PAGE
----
EU leaders will discuss the security of their critical infrastructure next week, the head of the European Council said on Saturday, following damage to Nord Stream pipelines under the Baltic Sea that European leaders have described as sabotage.
“Sabotage of Nordstream pipelines is a threat to the EU. We are determined to secure our critical infrastructure. Leaders will address this at the upcoming summit in Prague,” Charles Michel, who chairs meetings of EU leaders, said in a tweet after talks with Danish Prime Minister Mette Frederiksen.
EU country leaders are scheduled to meet in the Czech capital on October 7.
The Nord Stream 1 and 2 pipelines, which connect Russia to Germany, have been at the center of geopolitical tensions as Russia cut gas supplies to Europe in suspected retaliation against Western sanctions following Moscow’s invasion of Ukraine.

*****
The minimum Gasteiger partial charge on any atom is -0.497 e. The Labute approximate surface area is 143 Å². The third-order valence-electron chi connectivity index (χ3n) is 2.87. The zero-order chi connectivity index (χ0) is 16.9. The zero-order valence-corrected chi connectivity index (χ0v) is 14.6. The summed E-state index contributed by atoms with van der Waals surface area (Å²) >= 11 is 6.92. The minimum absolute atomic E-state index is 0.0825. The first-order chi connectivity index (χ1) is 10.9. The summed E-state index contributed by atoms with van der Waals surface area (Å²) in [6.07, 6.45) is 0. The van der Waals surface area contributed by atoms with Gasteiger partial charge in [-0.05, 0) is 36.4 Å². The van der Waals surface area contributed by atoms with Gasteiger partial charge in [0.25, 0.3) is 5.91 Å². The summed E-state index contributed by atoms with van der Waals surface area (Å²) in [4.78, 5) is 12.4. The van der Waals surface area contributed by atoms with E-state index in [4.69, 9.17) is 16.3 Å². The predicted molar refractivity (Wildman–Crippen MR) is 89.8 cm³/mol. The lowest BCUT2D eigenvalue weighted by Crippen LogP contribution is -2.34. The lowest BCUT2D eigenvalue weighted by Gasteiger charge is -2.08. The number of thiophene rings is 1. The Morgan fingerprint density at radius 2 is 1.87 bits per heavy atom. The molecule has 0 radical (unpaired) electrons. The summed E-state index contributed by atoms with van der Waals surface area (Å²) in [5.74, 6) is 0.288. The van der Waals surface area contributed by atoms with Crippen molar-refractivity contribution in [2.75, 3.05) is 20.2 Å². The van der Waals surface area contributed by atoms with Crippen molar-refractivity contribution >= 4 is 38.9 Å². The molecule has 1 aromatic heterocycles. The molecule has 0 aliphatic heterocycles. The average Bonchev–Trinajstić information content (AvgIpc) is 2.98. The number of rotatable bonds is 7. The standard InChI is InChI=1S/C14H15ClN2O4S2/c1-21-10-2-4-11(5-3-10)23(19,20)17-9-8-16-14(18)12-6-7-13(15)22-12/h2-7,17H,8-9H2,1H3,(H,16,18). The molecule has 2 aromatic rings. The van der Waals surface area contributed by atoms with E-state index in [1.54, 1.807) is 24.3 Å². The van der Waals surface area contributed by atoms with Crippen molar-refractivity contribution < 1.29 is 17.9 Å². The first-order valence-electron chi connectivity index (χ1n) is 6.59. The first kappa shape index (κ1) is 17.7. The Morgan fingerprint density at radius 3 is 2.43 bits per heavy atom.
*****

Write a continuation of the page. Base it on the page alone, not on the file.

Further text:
While the pipelines are not currently in operation, they both still contained gas before they fell victim to apparent sabotage, producing four leaks.
A Danish-Swedish report released on Friday concluded the leaks were caused by underwater explosions corresponding to hundreds of kilograms of explosives.
“All available information indicates that those explosions are the result of a deliberate act,” the countries said.
The source of the explosions has remained a mystery, however, with both Moscow and Washington denying responsibility.
All the leaks, which were discovered on Monday, are in the Baltic Sea off the Danish island of Bornholm.
Lissek said Nord Stream 2 had informed the Danish energy regulator earlier Saturday that the pipeline had stopped leaking gas.
Danish authorities had said the leaks would continue until the gas in the pipelines is exhausted, which is expected to occur on Sunday.